Also special or extraordinary personal events, such as a wedding, were not examined. Based on the current findings, we speculate that the observed effect may be reduced, for both negative and special events, because people rarely anticipate or consider they will reoccur in the future.
Other explanations may also explain our current findings. One interesting idea is that people may want to distance themselves from a past event that was desirable, but was nevertheless unlikely to occur again, to reduce feelings of wistfulness. Such an alternative suggestion is not incompatible with the findings of our research.
Practical Implications of Our Findings
Our research could prove useful to marketers and retailers in future advertising campaigns because of the crucial role that memory and time perception play in shaping consumers’ decisions.
One study showed that under some circumstances a person’s desire to do something – perhaps take an exotic holiday – becomes stronger if they feel it is a long time since they last indulged.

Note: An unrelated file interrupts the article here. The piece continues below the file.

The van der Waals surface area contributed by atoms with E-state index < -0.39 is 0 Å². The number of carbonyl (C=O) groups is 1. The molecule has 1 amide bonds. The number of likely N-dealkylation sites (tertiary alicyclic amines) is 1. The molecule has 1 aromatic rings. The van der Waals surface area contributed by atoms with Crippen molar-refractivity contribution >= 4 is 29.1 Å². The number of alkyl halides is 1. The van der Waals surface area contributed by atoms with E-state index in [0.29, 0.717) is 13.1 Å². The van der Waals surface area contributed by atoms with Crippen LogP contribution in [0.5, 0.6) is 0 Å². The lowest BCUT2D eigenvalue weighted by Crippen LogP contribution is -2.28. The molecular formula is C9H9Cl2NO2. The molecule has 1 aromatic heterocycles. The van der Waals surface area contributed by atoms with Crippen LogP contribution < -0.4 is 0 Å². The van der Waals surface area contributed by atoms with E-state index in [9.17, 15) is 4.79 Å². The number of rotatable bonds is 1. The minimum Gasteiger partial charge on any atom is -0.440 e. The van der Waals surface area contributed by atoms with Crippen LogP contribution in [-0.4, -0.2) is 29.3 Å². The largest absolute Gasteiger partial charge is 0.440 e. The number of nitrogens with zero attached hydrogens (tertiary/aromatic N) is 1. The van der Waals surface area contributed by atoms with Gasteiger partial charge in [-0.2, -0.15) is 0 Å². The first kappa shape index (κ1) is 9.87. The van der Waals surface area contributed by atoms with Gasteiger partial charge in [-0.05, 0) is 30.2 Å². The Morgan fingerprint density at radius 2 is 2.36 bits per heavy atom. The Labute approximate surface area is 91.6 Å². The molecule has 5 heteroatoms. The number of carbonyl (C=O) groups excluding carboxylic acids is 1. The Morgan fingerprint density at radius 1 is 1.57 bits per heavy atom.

Yet our research highlighted a previously ignored subtlety of marketing. Often great efforts have been taken to emphasize just how easy it is to do something, but the studies suggested that doing so could also backfire: when people perceive they are highly likely to indulge in something again they may feel more closely connected to these past events and are not so drawn to try them again in future.
Our studies also indicated that some form of vicious cycle may negatively affect the effectiveness of consumers who try to self-regulate their behavior – specifically those who choose to set their own rules or constraints. Such consumers may want to manage their finances, for example, by limiting the frequency and amount they spend on holidays, or deliberately buy fewer cigarettes each time they run out as part of efforts to stop smoking.
Such self-imposed limits could be effective, but our studies suggest that they may also backfire. As the constraints on consumers imply a reduced likelihood of the event – such as taking holidays or smoking cigarettes – in the future, people may feel the last time they indulged in the activity to be more distant, and therefore finding it more alluring. So the restrictions these people give themselves may actually make it easier for them to justify their indulgent behaviors – and encourage them to do it again.
Wyer, Robert S.
Coordinator, MPhil and PhD in Marketing Programme